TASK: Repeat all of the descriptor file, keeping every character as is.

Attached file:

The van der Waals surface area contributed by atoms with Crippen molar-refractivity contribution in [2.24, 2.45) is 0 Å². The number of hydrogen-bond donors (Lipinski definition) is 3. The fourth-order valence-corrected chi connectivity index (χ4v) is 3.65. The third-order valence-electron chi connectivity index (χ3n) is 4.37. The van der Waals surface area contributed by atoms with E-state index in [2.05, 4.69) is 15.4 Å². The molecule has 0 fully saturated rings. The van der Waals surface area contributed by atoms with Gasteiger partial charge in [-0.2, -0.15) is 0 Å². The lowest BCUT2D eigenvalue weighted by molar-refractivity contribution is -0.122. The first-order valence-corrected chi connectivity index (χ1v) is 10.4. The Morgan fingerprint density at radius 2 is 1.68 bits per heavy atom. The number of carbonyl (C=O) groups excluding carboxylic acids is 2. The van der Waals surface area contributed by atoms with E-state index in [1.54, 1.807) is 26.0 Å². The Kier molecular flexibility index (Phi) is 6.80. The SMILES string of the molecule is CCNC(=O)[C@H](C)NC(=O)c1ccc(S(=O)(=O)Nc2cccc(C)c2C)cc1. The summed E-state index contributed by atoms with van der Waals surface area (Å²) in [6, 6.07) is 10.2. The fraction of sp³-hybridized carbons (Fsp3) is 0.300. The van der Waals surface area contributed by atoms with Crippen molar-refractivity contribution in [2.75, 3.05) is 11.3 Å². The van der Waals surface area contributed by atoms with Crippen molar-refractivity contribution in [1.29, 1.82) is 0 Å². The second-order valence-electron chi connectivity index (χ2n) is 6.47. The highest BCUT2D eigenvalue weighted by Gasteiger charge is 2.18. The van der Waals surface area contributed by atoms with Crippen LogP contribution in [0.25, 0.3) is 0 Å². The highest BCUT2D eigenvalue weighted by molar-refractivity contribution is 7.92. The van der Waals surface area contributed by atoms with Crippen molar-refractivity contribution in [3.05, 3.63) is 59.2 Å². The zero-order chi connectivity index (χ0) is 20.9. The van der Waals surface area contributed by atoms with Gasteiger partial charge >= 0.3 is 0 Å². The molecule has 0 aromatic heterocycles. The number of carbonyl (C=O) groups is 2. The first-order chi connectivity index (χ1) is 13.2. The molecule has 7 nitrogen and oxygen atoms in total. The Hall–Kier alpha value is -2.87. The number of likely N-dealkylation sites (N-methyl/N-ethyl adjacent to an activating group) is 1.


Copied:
The van der Waals surface area contributed by atoms with Crippen molar-refractivity contribution in [2.24, 2.45) is 0 Å². The number of hydrogen-bond donors (Lipinski definition) is 3. The fourth-order valence-corrected chi connectivity index (χ4v) is 3.65. The third-order valence-electron chi connectivity index (χ3n) is 4.37. The van der Waals surface area contributed by atoms with E-state index in [2.05, 4.69) is 15.4 Å². The molecule has 0 fully saturated rings. The van der Waals surface area contributed by atoms with Gasteiger partial charge in [-0.2, -0.15) is 0 Å². The lowest BCUT2D eigenvalue weighted by molar-refractivity contribution is -0.122. The first-order valence-corrected chi connectivity index (χ1v) is 10.4. The Morgan fingerprint density at radius 2 is 1.68 bits per heavy atom. The number of carbonyl (C=O) groups excluding carboxylic acids is 2. The van der Waals surface area contributed by atoms with E-state index in [1.54, 1.807) is 26.0 Å². The Kier molecular flexibility index (Phi) is 6.80. The SMILES string of the molecule is CCNC(=O)[C@H](C)NC(=O)c1ccc(S(=O)(=O)Nc2cccc(C)c2C)cc1. The summed E-state index contributed by atoms with van der Waals surface area (Å²) in [6, 6.07) is 10.2. The fraction of sp³-hybridized carbons (Fsp3) is 0.300. The van der Waals surface area contributed by atoms with Crippen molar-refractivity contribution in [2.75, 3.05) is 11.3 Å². The van der Waals surface area contributed by atoms with Crippen molar-refractivity contribution in [1.29, 1.82) is 0 Å². The second-order valence-electron chi connectivity index (χ2n) is 6.47. The highest BCUT2D eigenvalue weighted by Gasteiger charge is 2.18. The van der Waals surface area contributed by atoms with Crippen LogP contribution in [0.25, 0.3) is 0 Å². The highest BCUT2D eigenvalue weighted by molar-refractivity contribution is 7.92. The van der Waals surface area contributed by atoms with Crippen molar-refractivity contribution in [3.05, 3.63) is 59.2 Å². The zero-order chi connectivity index (χ0) is 20.9. The van der Waals surface area contributed by atoms with Gasteiger partial charge >= 0.3 is 0 Å². The molecule has 0 aromatic heterocycles. The number of carbonyl (C=O) groups is 2. The first-order chi connectivity index (χ1) is 13.2. The molecule has 7 nitrogen and oxygen atoms in total. The Hall–Kier alpha value is -2.87. The number of likely N-dealkylation sites (N-methyl/N-ethyl adjacent to an activating group) is 1.